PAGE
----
Posts Tagged ‘Weight Watchers’

I Lose Weight; They Lose Respect

Wednesday, February 27th, 2013

By Jeffrey Page

This week I discovered that the woman who I believe saved my life – she pooh-poohs such talk – might be earning slightly less than the people who flip burgers at McDonald’s. How could that be?

She’s a meeting leader for Weight Watchers, which I joined around Christmas of 2006 when I felt lousy, looked awful and was dangerously overweight. My idea of physical activity was a walk from the newsroom to the cafeteria for coffee and a cheese Danish. (That was my early morning break; others would follow through the day.) Walking up the 14 steps to the second floor of my house left me panting. I thought the world was always watching and judging me but now I think I was actually invisible. Once, an editor put me in touch with a woman he knew in Colorado who lost a lot of weight. We talked and I promptly forgot everything she said.

Eventually, and after arthroscopic surgery to fix a knee injured by excess weight and after another scary look in full-length mirror, I got to a Weight Watchers meeting. I filled out some paperwork, but was not optimistic; I had done things like this before. I got on the scale, which showed a number that I thought had been reserved for certain stories in Ripley’s Believe it or Not or certain attractions at Ringling Bros.

I changed, due in large part to a great meeting leader who, like all WW leaders, lost a lot of weight before being hired. Now, I go to a Weight Watchers meeting every Tuesday. I go to the gym five days a week. I feel like a different person; I guess I am. I bought jeans for the first time in 25 years. I still have a way to go. The program works.

I’ve dropped 110 pounds, but this is no advertisement for Weight Watchers.

This is a testament to two great women who led the meetings I attended, and it’s also challenge to Weight Watchers to start treating their people better. The Times story reports widespread unhappiness among meeting leaders over low pay and other money issues. True to their calling, I should make clear that no Weight Watchers employee ever uttered a word of criticism to me.

That first Weight Watchers leader offered a hand to shake at meetings. She was straightforward about her own weight loss of 55 pounds and the fact that she had kept it off for 11 years. She was enthusiastic. She listened well. She made you believe in yourself. She always offered encouragement that didn’t sound like a rehearsed company line. She knew what we were going through. She had been there and succeeded; now she wanted us to join her. She assured us it was possible. She showed us her “before” picture.

You? I asked. It was her. I was a believer.

Sometimes, if I missed a meeting I’d get an email or a postcard from that first leader saying, as she always said at meetings, that she cared about her members and that she was available for talks and for help in problem times. Was something not working, she would ask, we can fix it. Was I bored with the program? We could fix that as well because, after all is said and done, the program works and, in Weight Watcher talk, no food tastes as good as thin looks.

She has since moved out of state, succeeded by a leader with boundless energy and a great sense of humor, another person whose “before” picture looks like someone else.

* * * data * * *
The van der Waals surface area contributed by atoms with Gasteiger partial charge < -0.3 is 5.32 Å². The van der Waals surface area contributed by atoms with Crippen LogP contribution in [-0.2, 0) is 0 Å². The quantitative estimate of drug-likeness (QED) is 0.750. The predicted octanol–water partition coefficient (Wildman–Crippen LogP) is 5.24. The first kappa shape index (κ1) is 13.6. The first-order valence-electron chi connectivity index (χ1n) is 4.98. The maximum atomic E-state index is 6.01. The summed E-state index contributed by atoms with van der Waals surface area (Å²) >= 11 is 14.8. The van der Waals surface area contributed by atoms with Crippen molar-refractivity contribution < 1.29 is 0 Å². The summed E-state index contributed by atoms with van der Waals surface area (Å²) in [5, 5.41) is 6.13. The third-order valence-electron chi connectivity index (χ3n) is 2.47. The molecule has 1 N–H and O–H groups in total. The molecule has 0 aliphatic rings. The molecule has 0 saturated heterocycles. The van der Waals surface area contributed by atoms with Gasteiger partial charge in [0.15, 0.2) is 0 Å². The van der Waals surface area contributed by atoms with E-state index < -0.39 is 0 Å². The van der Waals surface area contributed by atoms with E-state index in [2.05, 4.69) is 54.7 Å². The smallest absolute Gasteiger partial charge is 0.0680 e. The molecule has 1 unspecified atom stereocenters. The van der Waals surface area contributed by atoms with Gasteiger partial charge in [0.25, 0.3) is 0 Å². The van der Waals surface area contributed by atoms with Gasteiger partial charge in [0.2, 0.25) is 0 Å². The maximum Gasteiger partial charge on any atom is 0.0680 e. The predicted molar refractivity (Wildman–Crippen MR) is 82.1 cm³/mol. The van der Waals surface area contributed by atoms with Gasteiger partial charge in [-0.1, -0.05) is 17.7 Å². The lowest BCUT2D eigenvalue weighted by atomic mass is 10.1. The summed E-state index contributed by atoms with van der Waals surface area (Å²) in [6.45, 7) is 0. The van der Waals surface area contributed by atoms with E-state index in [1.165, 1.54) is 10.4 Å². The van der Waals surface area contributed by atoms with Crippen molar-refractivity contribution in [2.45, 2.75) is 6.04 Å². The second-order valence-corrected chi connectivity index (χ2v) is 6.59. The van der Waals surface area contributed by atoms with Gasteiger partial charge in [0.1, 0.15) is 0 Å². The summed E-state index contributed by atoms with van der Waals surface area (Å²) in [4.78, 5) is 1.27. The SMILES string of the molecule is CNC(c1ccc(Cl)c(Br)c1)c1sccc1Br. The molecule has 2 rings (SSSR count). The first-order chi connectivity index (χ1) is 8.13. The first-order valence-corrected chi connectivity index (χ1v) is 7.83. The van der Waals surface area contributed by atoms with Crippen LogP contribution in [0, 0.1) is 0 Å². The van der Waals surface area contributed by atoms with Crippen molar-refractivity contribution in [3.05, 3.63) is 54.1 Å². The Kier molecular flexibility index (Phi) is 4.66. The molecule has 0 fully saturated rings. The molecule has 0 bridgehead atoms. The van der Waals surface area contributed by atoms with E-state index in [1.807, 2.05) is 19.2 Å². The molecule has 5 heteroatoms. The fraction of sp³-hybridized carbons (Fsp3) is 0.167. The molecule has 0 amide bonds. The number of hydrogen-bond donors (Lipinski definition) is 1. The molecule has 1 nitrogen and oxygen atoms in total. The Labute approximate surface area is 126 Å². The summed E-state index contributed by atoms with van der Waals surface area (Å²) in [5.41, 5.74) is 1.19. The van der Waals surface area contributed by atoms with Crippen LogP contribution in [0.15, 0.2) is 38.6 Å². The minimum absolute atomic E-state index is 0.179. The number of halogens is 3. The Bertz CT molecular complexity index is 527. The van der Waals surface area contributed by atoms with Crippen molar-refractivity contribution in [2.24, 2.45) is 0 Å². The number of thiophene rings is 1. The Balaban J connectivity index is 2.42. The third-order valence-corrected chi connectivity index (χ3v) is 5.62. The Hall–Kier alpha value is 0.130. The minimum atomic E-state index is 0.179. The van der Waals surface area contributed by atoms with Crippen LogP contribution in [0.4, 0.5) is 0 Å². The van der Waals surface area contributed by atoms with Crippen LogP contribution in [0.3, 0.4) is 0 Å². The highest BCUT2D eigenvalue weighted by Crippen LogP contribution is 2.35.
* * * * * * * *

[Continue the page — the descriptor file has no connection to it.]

The Times story suggests that there’s a dark side to the Weight Watchers Empire, and that as much as its members admire their meeting leaders, WW Central seems to hold them in far less esteem.

I pay $13 a week dues, and it galls me to know precisely how little gets to the meeting leaders. Their base pay is $18 a meeting (higher for better attended meetings). The last time leaders got a raise was more than 10 years ago. I don’t like this but I will continue to go to the meetings, which have – along with my first leader – saved my life. As a friend says, $13 a week to talk and listen and even to get a few interesting recipes is far less than the cost of cardiac surgery.

Additionally, if a leader is interested in making money that even approaches a decent wage, she (most are women) would have to run several meetings a week. But Weight Watchers offers a daily mileage reimbursement only after a leader travels the first 40 miles.

Moreover, a leader in Texas told The Times that Weight Watchers allows two and a half hours per meeting but that more is needed. The time includes setting up a meeting space, weighing members, conducting the meeting itself, cleaning up, selling Weight Watchers products, and doing other chores. The Texas leader said this easily takes three hours.

Unhappy leaders also told of their irritation over being paid a pittance while Weight Watchers spends big bucks to hire people like Jennifer Hudson and Jessica Simpson to pitch the program in its advertising.

David Kirchhoff, the CEO, got just under $3 million in 2011. Faced with joyless meeting leaders, he recently told them that two priorities at Weight Watchers are to “improve your working life” and to improve “the way we reward you for the incredible work you do.”

Of course, he also said pay changes are complicated and would “require careful consideration,” The Times reported.

If employee satisfaction is important to WW, it should understand and accept the old maxim that money talks. As someone who has benefitted greatly I urge Weight Watchers to make that money talk soon.

Especially now, after 10 years.